Hillsboro Online Academy Director Talks about the Hidden Challenges and Benefits of Virtual Learning | Local News

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HILLSBORO, OR (KPTV) – With school districts planning to eventually switch to online learning until at least November, virtual learning is nothing new for a district in Oregon.

As the state’s first non-chartered online school, Hillsboro Online Academy has been providing families and students in the Hillsboro School District with virtual learning for nearly a decade.

“We were kind of pioneers,” said Linda Harrington, director of Hillsboro Online Academy.

Now, in the midst of a global pandemic, Harrington says it’s his school that other districts are turning to.

“It’s fascinating, because there has always been this’ what is an online school? Why would you want to go to an online school? And yet, comments from some of my own staff friends who are teachers in the community said, “wow, you can really keep in touch with your students,” Harrington said.

Harrington says keeping in touch with students means everyone is on the same page from the start.

“Make sure you have a solid, comprehensive and totally in-depth orientation at the start of the year for the student and the family,” Harrington said. “It is absolutely essential that they understand how to do school online.”

So how do you go to school online?

Harrington recommends not having too many large group sessions, but instead offering set times for students and parents to discuss homework with teachers.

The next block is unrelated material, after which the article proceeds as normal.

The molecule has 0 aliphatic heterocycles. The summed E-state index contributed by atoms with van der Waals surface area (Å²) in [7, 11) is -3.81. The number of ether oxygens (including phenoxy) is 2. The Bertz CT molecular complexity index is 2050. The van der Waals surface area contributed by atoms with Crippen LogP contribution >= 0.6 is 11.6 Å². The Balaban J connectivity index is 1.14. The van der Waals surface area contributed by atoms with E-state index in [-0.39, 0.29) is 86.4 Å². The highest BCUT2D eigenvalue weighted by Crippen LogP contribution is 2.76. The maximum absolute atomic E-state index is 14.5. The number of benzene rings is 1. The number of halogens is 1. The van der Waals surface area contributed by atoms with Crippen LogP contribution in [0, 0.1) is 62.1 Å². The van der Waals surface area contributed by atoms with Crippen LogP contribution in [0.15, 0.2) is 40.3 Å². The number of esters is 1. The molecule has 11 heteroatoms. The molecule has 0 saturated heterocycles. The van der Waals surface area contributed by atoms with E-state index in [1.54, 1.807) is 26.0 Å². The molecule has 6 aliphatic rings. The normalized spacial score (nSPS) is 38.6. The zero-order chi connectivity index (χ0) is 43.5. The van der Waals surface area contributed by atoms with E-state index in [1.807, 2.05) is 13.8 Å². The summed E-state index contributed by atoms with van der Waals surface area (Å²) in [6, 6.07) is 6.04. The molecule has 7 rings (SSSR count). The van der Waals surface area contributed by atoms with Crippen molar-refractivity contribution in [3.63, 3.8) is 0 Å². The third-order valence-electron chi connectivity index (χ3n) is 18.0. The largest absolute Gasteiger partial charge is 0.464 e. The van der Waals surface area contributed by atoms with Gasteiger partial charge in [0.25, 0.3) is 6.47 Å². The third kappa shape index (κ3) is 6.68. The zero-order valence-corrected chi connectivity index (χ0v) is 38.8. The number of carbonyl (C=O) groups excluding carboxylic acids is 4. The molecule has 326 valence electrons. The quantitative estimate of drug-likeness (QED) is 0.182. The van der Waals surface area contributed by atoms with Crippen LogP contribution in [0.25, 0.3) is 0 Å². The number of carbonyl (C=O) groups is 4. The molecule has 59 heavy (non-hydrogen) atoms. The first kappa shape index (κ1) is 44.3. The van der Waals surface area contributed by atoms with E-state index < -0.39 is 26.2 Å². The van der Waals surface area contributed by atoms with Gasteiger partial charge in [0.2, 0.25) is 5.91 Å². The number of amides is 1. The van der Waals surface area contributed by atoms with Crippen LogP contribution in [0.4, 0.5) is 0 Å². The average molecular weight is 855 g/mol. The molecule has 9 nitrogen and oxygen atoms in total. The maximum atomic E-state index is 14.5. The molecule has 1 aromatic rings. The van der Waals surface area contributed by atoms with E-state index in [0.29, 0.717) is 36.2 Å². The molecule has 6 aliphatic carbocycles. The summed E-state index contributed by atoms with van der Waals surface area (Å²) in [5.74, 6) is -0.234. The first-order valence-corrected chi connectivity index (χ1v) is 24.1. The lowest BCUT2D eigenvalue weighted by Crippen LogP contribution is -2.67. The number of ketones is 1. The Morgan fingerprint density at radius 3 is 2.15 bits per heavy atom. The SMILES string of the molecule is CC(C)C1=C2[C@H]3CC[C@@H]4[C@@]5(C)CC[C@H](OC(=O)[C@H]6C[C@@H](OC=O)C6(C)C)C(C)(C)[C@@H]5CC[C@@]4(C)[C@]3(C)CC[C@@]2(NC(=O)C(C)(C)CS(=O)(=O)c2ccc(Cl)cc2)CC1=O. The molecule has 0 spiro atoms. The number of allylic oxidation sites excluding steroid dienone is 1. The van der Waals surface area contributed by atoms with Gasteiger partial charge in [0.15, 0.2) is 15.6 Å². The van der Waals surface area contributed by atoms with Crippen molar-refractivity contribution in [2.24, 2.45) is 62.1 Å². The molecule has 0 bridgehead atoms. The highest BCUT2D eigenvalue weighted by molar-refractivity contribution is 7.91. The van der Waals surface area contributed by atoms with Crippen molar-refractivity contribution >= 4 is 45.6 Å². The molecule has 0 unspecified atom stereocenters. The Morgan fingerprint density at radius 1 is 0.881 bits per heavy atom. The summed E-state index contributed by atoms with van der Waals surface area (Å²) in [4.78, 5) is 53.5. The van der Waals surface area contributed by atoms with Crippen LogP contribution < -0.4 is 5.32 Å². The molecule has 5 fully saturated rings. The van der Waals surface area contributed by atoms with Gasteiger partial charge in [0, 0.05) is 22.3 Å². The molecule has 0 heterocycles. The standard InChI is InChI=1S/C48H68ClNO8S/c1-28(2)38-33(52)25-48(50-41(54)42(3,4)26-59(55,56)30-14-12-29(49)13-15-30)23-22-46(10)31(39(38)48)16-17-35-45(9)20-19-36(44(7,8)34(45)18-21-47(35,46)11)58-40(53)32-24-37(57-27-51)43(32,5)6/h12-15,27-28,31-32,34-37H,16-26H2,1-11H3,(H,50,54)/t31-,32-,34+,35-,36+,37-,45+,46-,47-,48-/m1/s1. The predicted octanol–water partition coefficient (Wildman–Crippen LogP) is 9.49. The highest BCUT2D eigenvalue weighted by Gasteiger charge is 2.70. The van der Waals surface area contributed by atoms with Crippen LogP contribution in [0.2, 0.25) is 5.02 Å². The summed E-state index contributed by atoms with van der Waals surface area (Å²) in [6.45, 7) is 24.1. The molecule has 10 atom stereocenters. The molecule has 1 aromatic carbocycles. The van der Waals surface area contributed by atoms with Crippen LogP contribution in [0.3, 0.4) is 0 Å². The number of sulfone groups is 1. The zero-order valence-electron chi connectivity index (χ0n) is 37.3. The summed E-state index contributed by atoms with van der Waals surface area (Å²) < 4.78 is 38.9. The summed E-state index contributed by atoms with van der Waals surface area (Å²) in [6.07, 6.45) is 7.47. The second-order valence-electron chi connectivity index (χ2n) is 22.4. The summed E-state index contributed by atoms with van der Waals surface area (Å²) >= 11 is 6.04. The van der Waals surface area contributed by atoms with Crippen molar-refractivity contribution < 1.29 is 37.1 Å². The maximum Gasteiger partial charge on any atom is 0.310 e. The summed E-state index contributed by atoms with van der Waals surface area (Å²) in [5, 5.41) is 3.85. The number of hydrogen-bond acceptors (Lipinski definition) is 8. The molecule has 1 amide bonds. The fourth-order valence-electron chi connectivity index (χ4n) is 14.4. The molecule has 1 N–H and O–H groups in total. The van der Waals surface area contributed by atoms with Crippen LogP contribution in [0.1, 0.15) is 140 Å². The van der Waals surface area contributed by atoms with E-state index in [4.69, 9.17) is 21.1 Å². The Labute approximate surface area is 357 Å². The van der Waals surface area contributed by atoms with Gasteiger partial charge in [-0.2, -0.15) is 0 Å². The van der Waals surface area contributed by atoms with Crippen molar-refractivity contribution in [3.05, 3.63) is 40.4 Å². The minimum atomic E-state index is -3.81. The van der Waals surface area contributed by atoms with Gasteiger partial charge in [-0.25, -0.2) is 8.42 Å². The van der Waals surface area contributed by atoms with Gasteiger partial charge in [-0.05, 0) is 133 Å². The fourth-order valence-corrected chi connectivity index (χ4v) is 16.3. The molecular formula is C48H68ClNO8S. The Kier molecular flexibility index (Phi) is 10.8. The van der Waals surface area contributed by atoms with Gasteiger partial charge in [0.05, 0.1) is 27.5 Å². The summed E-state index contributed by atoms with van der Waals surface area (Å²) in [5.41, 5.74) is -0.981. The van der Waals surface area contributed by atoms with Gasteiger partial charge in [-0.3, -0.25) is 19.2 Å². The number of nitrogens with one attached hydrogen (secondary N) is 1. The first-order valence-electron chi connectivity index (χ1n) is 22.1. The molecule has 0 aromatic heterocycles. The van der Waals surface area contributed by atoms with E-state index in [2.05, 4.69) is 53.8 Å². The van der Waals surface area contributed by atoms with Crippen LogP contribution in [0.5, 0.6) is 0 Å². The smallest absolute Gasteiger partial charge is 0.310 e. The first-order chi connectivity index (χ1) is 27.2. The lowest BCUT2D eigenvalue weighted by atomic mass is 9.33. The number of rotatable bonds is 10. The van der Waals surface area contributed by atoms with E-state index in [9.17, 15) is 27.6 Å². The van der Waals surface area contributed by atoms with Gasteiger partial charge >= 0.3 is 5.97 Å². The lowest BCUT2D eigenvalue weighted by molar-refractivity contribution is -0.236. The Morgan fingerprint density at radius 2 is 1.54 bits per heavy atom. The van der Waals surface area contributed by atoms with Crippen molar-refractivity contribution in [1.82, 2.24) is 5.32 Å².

“So a parent or student could click and say, ‘hey, we need some help guiding my student on this’ or it could be’ hello English teacher, can you talk to me? Can you explain this? Harrington said.

As for keeping students excited about learning throughout the school year, Harrington says you need to have an engaging curriculum – not just a busy job. And students should also know that teachers are watching them.

“Whether it’s just to tell them what a great job they’re doing on that opening sentence of their paragraph or whether it’s suggesting changes in what they’re doing to strengthen what they’re writing. Just solid feedback,” Harrington said.

Harrington’s final tip:

“Don’t try to do too much. Don’t try to reinvent your online classroom because it’s a whole different environment and be sure to connect with the student before doing schoolwork.” , Harrington said. “It just has to be this relationship that they see you, they know you. They learn a little bit about you and then let’s start something.”

Harrington says that in order to work online, parents must also provide support and regularly monitor their child’s work.

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